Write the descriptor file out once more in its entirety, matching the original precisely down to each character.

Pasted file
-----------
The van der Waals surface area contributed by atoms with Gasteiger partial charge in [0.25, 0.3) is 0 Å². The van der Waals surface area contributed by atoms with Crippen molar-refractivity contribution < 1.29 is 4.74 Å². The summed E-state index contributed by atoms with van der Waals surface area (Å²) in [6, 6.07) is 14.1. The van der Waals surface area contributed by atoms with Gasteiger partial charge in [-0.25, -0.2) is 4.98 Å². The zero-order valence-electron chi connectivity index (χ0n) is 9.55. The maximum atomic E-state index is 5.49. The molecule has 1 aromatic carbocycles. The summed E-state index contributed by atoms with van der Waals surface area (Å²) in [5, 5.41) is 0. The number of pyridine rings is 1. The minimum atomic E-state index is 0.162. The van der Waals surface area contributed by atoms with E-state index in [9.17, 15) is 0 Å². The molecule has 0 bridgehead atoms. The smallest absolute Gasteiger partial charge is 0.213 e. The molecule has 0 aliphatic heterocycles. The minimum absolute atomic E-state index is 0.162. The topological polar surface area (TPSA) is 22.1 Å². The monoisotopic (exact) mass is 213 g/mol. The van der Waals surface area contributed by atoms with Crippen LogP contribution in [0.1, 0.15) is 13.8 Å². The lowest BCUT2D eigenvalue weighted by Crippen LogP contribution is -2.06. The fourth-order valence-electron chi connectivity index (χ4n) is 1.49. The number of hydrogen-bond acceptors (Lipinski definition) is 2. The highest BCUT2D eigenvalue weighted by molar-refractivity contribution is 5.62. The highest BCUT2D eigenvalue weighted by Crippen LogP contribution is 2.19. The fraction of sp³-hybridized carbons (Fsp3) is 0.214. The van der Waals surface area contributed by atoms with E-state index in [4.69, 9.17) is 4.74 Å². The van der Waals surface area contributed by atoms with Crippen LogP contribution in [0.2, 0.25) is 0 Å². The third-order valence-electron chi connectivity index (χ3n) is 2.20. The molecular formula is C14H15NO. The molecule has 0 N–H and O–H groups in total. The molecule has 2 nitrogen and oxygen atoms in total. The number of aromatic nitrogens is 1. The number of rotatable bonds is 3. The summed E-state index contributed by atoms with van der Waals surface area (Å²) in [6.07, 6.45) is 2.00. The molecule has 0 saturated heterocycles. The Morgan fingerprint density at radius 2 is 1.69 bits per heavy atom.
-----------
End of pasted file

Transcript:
The van der Waals surface area contributed by atoms with Gasteiger partial charge in [0.25, 0.3) is 0 Å². The van der Waals surface area contributed by atoms with Crippen molar-refractivity contribution < 1.29 is 4.74 Å². The summed E-state index contributed by atoms with van der Waals surface area (Å²) in [6, 6.07) is 14.1. The van der Waals surface area contributed by atoms with Gasteiger partial charge in [-0.25, -0.2) is 4.98 Å². The zero-order valence-electron chi connectivity index (χ0n) is 9.55. The maximum atomic E-state index is 5.49. The molecule has 1 aromatic carbocycles. The summed E-state index contributed by atoms with van der Waals surface area (Å²) in [5, 5.41) is 0. The number of pyridine rings is 1. The minimum atomic E-state index is 0.162. The van der Waals surface area contributed by atoms with E-state index in [9.17, 15) is 0 Å². The molecule has 0 bridgehead atoms. The smallest absolute Gasteiger partial charge is 0.213 e. The molecule has 0 aliphatic heterocycles. The minimum absolute atomic E-state index is 0.162. The topological polar surface area (TPSA) is 22.1 Å². The monoisotopic (exact) mass is 213 g/mol. The van der Waals surface area contributed by atoms with Crippen LogP contribution in [0.1, 0.15) is 13.8 Å². The lowest BCUT2D eigenvalue weighted by Crippen LogP contribution is -2.06. The fourth-order valence-electron chi connectivity index (χ4n) is 1.49. The number of hydrogen-bond acceptors (Lipinski definition) is 2. The highest BCUT2D eigenvalue weighted by molar-refractivity contribution is 5.62. The highest BCUT2D eigenvalue weighted by Crippen LogP contribution is 2.19. The fraction of sp³-hybridized carbons (Fsp3) is 0.214. The van der Waals surface area contributed by atoms with E-state index in [4.69, 9.17) is 4.74 Å². The van der Waals surface area contributed by atoms with Crippen LogP contribution in [0.2, 0.25) is 0 Å². The third-order valence-electron chi connectivity index (χ3n) is 2.20. The molecular formula is C14H15NO. The molecule has 0 N–H and O–H groups in total. The molecule has 2 nitrogen and oxygen atoms in total. The number of aromatic nitrogens is 1. The number of rotatable bonds is 3. The summed E-state index contributed by atoms with van der Waals surface area (Å²) in [6.07, 6.45) is 2.00. The molecule has 0 saturated heterocycles. The Morgan fingerprint density at radius 2 is 1.69 bits per heavy atom.